Henry Hill, the mobster-turned-informant portrayed by Ray Liotta in the film Goodfellas, died on Tuesday. He was 69. Hill's colorful life — he had lived in Cincinnati; Omaha; Butte, Mont.; Independence, Ky.; and Topanga, Calif., among other places — was documented in crime reporter Nicholas Pileggi's 1986 book Wiseguy and then in Martin Scorsese's film Goodfellas, which was based on Pileggi's book.
In 1986, Pileggi joined Fresh Air's Terry Gross for an in-depth conversation about Hill, who was a member of the Luchese organized-crime family before deciding to become an informant. His subsequent testimony led to dozens of convictions, and forced Hill to enter the witness protection program.
Hill's criminal record while in witness protection led to his expulsion from the program in the early 1990s. In recent years, he lived openly in Topanga, Calif. with his fiancée Lisa Caserta.
Highlights From Pileggi's 1986 Interview:
On Henry Hill's stature in organized crime
"He was a middle-level hustler. He was one of the guys in an organized crime group. His job was to hustle money. He was what they call an earner. He was hyperactive. According to his mother, he never stopped. He would run through the house, slam doors, he took care of rabbits, he ran across the street and washed windows. If he ate, he was jumping up and down while he ate. ...
"When he wound up in criminal activities, he was working just as industriously. He was working on three, four, six, a dozen things at the same time. He would have a loan-shark operation going, he was doing booking, he would have a phony restaurant, he was running guns, he was planning hijackings, he was also divvying up the money in different situations, all at the same time. And flying up to Boston every couple of weeks to fix and bribe Boston College ballplayers in a point-shaving scam. He never stopped."
On how Henry got into the mob
"Henry just fell in love with wise guys. He told me, 'I'd look out my window — and there was a mob hangout — and see these guys get out of their cars and they had these great big coats.' And that's what he talked about — these great big coats. And they'd show up there and they always had a lot of money and jewelry and diamonds. And they were shown such great deference in the neighborhood."
On his relationship with his wife
"We all know couples where we wonder, 'Why does she stay with him and why does he stay with her?' We all know that the one of those people is not as good as the one we like. But we'll never know the answers to those things. One of the things that was interesting in Karen's case was that she found him thrilling for whatever reason. I'm sure there are a lot of other women who would have found him disgusting. But she, for whatever wiring she had, she found him thrilling. He turned her on. He was an exciting guy.
"She tried to explain it to me. She said, 'He could go places. He had money. He was an action guy. There I was, going out with little schmendricks. They were going to be accountants. If we were lucky, we'd go to Chinese food in the mall. With Henry, I would go to the Copa. And I would have a ring-side table. And people always looked and me and thought, 'Who is she?""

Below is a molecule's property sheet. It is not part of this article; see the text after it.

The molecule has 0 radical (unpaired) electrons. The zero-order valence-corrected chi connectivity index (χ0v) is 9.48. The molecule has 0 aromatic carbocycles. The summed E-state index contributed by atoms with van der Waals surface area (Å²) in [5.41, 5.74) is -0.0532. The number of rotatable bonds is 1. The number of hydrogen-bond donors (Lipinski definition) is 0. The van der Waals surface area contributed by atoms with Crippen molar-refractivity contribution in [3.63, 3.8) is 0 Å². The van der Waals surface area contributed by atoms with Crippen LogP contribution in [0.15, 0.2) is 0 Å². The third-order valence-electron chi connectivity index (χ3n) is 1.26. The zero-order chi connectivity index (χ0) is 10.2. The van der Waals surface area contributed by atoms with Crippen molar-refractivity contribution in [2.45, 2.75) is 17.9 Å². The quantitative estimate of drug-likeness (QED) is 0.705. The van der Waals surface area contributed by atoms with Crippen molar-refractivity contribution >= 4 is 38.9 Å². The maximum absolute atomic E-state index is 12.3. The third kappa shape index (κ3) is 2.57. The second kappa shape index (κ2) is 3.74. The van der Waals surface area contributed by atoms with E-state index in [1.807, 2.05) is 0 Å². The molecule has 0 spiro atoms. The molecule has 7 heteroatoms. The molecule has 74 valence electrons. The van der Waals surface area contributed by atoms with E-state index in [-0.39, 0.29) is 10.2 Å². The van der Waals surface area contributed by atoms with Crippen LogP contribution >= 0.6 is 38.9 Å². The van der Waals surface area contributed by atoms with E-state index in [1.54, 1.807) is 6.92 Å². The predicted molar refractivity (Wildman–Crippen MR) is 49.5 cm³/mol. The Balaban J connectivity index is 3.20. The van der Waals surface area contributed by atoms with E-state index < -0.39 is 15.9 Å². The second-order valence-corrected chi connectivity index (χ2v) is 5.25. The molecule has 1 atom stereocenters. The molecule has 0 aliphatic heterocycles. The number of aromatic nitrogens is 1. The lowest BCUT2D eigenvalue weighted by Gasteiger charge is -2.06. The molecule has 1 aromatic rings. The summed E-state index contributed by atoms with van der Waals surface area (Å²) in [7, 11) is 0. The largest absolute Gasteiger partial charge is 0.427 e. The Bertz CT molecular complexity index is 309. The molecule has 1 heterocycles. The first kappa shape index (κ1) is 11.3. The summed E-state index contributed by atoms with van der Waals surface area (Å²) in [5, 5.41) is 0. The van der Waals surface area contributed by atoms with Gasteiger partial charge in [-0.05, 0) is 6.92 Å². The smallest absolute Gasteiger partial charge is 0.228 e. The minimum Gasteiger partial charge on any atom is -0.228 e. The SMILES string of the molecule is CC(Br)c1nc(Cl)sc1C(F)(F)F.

On how Henry decreased his frequent prison sentences
"There are religious furloughs where you go out for religious training. It allows you to get out of the program and have contact with your family. ... Henry sees this and he says, 'Get me a religious guy.' So they got a phony rabbi to write the letter to the prison. The prison is very responsive to religious letters. All of a sudden, Henry is now going off on 'religious studies' on weekends.
"He got Jimmy Burke to pick him up, they'd cross Pennsylvania, go to Atlantic City, he'd belly up to the craps table and shoot craps until his ankles swolled. And that's what he would do for his whole religious weekend. Then get back in the car Sunday night and drive back to the prison. At the same time, his wife would fly down from New York and other wiseguys would come down — and their weekends in prison were spent in Atlantic City."
On the $5.8 Lufthansa heist of 1978
"It was the largest successful cash robbery in American history. It was a cargo handler out at Lufthansa who owed a bookmaker who worked for Henry Hill about $80,000 from debts. This is a poor cargo handler who had a poor, junkie habit as a gambler. To get the wiseguys off his back, he knew about his money being transported to this country from Europe. And he told them about it. They went and held the place up and they got it.
"It was so much money that instead of it freeing the group — there were about a dozen men — when every man began asking for his share, they began disappearing. Or they would wind up dead. And the other guys weren't sure why they were dead. You don't know, because everybody's in so many other things. Henry knew. He said, 'I sensed it. I knew Jimmy. I knew what they were up to. And I knew when you asked for your money, you're dead.'
"About 10 people who were involved intimately with that robbery were all murdered. Henry was one of the last and one of the ones not to be murdered. And when he was arrested in the drug case, he realized that his days were over. Even if Henry didn't talk, they were going to kill him because he might have talked. And that's when he turned as a government witness."
Copyright 2012 National Public Radio. To see more, visit http://www.npr.org/.